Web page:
Wales is famous for its Welsh wool industry, its blankets and throws, including the iconic Welsh tapestry blankets and they are showcased at the National Wool Museum of Wales, in Drefach Felindre, Carmarthenshire. The Museum is located in the Teifi Valley in the former Cambrian Mills and the museum and the town of Drefach Felindre is a National Heritage Site. It is part of the National Museum for Wales.
Welsh wool and the Welsh woollen manufacturing industry was historically one of the most important industries in Wales. From ‘o Fôn i Fynwy’, literally from Anglesey to Monmouth or from one end of North to the other end of South Wales, the Welsh wool industry spread to all parts of Wales. However it was in the Teifi valley and surrounding areas of Pembrokeshire and Carmarthenshire that the wool industry was at its most prolific during the latter parts of the 19th and 20th century.
For a few hundred years, the Teifi valley was the centre of a thriving woollen industry with dozens of woollen mills in the area and maybe over twenty in neighbouring Pembrokeshire. Today, only a few of these mills are still producing traditionally woven Welsh wool blankets and throws using age old looms together with the skills and methods of yesteryear.
Today traditionally woven Welsh wool blankets and throws are very popular not only in the UK but also across the world and are supported by national and international campaigns such as the Campaign for Wool. Sustainability has become an important issue for consumers and wool is the natural source of sustainable materials. Each year, sheep produce a new fleece making yarn a 100% renewable fibre source. Wool is a 100% natural fibre and has evolved to become one of the most effective natural forms of all-weather protection known to man.
We’ve all seen a wool fleece but they are usually on the back of a live sheep walking around the fields! So how does a wet and maybe dirty fleece get to a cosy, warm, clean fabric suitable for us at FelinFach to make Welsh blankets, throws and cushions.
Firstly usually before the summer months, sheep shearing is the process of cutting off the fleece from the sheep. The fleeces of sheep can look very different and this leads to the various fleeces being used for different products. Some fleeces are coarse and these are suitable for carpet making whereas finer wool is used for clothing and the types of products we make at FelinFach. The finest wool is called merino wool. The diameter and the crimp of the fleece determine the use of wool. The crimp is the waviness of the fibre and is different from breed to breed. With merino wool, it’s very fine but the crimp in crossbred wool is several millimetres long.
Having sheared the sheep and sorted the fleeces, the wool is now cleaned, or scoured. The wool that comes straight from a sheep is often greasy and can contain high levels of valuable lanolin as well as dirt, dead skin, sweat residue, pesticide, and vegetable matter. Scouring may be as simple as a bath in warm water, or as complicated as an industrial process using detergents. It is rumoured that until the 1930’s, some of the larger mills in Wales scoured the wool by immersing the raw wool in a solution consisting of one part human urine, one part water! This process no longer continues!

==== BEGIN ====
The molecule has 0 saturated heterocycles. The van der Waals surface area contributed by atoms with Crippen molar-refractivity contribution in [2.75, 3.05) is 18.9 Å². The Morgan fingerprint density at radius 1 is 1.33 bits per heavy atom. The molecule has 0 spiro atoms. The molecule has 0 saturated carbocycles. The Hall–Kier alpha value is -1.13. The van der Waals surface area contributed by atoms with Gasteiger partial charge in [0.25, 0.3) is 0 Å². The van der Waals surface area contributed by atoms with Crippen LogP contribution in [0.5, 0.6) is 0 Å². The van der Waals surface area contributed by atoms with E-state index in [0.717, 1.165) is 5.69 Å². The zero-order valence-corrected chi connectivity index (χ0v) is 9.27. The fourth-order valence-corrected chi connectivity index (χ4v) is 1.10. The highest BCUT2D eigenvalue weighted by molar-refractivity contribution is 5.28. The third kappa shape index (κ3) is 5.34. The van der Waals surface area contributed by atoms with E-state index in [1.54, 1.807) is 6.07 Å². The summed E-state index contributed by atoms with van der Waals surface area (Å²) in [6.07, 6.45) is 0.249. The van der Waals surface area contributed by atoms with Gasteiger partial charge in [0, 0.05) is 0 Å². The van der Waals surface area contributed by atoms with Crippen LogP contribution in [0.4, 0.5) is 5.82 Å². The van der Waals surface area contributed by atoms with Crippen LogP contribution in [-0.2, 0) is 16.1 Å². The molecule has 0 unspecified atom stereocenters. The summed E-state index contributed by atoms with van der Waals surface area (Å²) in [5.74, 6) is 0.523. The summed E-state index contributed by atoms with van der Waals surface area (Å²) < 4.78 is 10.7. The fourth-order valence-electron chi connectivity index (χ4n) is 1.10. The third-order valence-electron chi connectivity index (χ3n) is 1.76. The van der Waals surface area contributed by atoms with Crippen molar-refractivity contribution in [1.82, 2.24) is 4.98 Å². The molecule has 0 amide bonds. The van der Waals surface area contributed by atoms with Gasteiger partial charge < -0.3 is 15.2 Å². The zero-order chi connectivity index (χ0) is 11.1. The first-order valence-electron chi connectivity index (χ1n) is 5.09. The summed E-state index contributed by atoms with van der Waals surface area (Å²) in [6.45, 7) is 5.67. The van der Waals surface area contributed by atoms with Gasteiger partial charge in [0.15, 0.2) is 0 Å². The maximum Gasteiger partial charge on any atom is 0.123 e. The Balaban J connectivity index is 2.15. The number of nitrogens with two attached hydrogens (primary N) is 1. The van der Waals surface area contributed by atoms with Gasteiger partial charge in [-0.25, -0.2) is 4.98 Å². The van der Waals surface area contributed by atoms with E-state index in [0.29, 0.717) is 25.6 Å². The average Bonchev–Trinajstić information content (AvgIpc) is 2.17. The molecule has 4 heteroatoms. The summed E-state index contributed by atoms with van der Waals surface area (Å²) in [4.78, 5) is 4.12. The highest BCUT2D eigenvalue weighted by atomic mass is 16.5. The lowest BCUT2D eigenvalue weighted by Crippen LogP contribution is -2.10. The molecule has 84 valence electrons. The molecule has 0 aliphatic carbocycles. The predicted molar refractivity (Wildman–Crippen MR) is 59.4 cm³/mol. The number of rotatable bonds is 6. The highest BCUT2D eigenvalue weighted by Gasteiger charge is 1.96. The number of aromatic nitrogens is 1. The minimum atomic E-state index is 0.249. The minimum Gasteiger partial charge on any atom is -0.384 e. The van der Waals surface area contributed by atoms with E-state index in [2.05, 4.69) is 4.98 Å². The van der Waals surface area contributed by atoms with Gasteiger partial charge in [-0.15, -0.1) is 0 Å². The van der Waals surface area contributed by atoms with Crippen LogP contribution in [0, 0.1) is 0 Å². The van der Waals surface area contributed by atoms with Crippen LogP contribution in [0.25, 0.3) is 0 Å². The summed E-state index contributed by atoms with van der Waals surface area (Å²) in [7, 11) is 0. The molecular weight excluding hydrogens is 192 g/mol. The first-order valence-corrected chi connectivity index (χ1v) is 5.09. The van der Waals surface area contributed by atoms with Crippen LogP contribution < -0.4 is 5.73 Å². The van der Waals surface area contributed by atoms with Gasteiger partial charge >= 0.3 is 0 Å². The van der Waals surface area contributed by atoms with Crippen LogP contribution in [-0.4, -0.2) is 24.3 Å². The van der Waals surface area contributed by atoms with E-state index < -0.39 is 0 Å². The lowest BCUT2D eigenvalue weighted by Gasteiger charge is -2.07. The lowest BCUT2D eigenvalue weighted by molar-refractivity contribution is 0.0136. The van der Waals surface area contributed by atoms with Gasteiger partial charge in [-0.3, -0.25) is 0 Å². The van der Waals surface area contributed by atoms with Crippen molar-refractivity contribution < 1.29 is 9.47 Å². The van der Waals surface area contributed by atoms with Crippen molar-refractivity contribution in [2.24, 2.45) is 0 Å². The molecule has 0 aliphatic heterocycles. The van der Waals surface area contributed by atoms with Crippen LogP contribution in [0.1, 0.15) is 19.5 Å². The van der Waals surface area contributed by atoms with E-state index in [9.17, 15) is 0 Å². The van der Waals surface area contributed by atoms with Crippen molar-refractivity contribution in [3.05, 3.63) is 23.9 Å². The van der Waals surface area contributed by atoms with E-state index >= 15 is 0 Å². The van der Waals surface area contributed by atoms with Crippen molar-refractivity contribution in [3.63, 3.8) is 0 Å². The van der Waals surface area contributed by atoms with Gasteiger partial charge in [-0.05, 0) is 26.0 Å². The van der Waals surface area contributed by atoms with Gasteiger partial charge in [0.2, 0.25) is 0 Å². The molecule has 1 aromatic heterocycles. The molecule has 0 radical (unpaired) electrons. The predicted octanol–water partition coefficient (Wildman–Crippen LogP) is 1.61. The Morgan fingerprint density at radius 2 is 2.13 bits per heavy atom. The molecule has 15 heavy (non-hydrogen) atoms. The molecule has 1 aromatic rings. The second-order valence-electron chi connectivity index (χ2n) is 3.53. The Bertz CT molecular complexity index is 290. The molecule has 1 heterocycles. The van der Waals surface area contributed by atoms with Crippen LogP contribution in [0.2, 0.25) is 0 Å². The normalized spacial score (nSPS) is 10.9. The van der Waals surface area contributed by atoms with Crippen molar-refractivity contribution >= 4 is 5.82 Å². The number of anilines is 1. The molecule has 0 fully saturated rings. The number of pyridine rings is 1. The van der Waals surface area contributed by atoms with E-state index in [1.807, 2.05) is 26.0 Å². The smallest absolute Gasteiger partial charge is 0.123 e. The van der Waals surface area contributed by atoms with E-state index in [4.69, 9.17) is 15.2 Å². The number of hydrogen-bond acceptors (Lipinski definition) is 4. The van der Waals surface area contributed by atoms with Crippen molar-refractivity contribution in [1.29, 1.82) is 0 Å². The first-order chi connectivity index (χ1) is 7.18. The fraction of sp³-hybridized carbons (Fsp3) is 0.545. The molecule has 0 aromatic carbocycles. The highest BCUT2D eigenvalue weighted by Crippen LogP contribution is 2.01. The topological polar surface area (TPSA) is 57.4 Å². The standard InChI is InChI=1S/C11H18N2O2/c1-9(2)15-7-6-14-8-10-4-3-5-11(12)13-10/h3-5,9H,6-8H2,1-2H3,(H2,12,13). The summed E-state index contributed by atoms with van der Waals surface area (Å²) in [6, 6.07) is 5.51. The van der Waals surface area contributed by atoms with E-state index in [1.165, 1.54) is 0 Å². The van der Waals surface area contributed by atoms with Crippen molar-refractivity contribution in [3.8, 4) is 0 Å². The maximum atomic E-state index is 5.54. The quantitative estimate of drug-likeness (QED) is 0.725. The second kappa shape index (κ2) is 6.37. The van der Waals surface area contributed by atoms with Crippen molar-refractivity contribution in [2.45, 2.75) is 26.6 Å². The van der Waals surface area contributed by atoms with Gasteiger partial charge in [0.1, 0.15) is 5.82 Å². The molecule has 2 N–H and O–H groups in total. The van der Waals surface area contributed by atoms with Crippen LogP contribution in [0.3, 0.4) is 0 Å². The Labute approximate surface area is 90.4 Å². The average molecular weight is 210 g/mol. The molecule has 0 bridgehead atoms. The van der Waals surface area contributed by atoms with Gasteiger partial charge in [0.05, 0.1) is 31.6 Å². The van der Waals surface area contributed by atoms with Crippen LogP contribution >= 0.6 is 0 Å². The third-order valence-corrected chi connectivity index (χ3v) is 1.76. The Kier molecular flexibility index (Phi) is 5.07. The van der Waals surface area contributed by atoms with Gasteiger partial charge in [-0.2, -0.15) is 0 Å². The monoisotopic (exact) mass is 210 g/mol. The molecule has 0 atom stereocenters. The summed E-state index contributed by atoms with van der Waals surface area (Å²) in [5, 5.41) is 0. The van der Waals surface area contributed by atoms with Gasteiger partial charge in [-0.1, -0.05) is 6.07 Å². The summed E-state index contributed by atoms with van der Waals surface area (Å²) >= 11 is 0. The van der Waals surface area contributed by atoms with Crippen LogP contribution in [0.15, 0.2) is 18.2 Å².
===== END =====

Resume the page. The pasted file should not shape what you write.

Carding and Spinning
Carding is a set of processes that converts a tangled mass of scoured wool into fully disentangled, soft rolls of wool for spinning into yarn. Originally done by hand, a carding engine was invented in the 18th century. Spinning pulls and twists the fibres together to form a continuous thread, turning the soft rolls into strong woollen yarn, originally by using a portable spindle and whorl.
Warping and Weaving
Warping by hand is a complicated process with all the threads for the warp of a piece of cloth placed in the correct order and colour sequence, before weaving. Weaving turns the yarn into cloth, which is made of two sets of threads. The warp thread sit side by side, and the weft threads are woven under and over the warp.
The National Wool Museum of Wales continues to showcase the Welsh Wool industry and in particular the iconic Welsh tapestry blankets. The Museum is located in the town of Drefach Felindre, Carmarthenshire and is definitely worth a visit if you're in the area.
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If asked when the last invasion of Britain was, many people in Britain will remember 1066 when the Normans successfully invaded the south coast and became the rulers of Britain for centuries.
But that is simply not true…
All of our Welsh blankets and throws are traditionally woven in limited numbers by men and women with personal care and attention - they are not mass-produced. They are woven in a handful of local mills using age old looms with traditional skills and processes of yesteryear.
Our hand dyed yarn is a 100% natural fibre including wool, alpaca, mohair, goat, linen and silk. It is sustainable, renewable and biodegradeable and fully complies with our Sustainability Policy. We support the worldwide Campaign for Wool and by buying locally, we support our sheep farmers